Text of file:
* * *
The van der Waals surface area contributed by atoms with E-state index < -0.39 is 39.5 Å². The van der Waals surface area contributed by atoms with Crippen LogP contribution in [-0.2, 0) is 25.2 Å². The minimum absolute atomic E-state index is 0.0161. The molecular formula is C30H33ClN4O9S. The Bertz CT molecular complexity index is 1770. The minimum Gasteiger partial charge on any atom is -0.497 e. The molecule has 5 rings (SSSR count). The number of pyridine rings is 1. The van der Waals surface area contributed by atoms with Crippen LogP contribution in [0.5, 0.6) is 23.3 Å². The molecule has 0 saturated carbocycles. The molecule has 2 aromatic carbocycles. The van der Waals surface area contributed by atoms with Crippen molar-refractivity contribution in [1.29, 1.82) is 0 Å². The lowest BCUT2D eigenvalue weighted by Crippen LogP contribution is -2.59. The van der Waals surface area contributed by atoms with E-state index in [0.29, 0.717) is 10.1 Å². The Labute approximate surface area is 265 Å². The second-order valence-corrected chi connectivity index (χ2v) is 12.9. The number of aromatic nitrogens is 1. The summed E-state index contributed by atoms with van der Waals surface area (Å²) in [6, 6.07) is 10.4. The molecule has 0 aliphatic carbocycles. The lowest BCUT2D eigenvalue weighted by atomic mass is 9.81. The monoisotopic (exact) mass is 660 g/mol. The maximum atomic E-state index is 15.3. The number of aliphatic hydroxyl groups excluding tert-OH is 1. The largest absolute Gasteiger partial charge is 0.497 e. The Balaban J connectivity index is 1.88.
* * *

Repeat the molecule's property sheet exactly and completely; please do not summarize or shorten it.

The van der Waals surface area contributed by atoms with E-state index < -0.39 is 39.5 Å². The van der Waals surface area contributed by atoms with Crippen LogP contribution in [-0.2, 0) is 25.2 Å². The minimum absolute atomic E-state index is 0.0161. The molecular formula is C30H33ClN4O9S. The Bertz CT molecular complexity index is 1770. The minimum Gasteiger partial charge on any atom is -0.497 e. The molecule has 5 rings (SSSR count). The number of pyridine rings is 1. The van der Waals surface area contributed by atoms with Crippen LogP contribution in [0.5, 0.6) is 23.3 Å². The molecule has 0 saturated carbocycles. The molecule has 2 aromatic carbocycles. The van der Waals surface area contributed by atoms with Crippen molar-refractivity contribution in [1.29, 1.82) is 0 Å². The lowest BCUT2D eigenvalue weighted by Crippen LogP contribution is -2.59. The van der Waals surface area contributed by atoms with E-state index in [0.29, 0.717) is 10.1 Å². The Labute approximate surface area is 265 Å². The second-order valence-corrected chi connectivity index (χ2v) is 12.9. The number of aromatic nitrogens is 1. The summed E-state index contributed by atoms with van der Waals surface area (Å²) in [6, 6.07) is 10.4. The molecule has 0 aliphatic carbocycles. The lowest BCUT2D eigenvalue weighted by atomic mass is 9.81. The monoisotopic (exact) mass is 660 g/mol. The maximum atomic E-state index is 15.3. The number of aliphatic hydroxyl groups excluding tert-OH is 1. The largest absolute Gasteiger partial charge is 0.497 e. The Balaban J connectivity index is 1.88.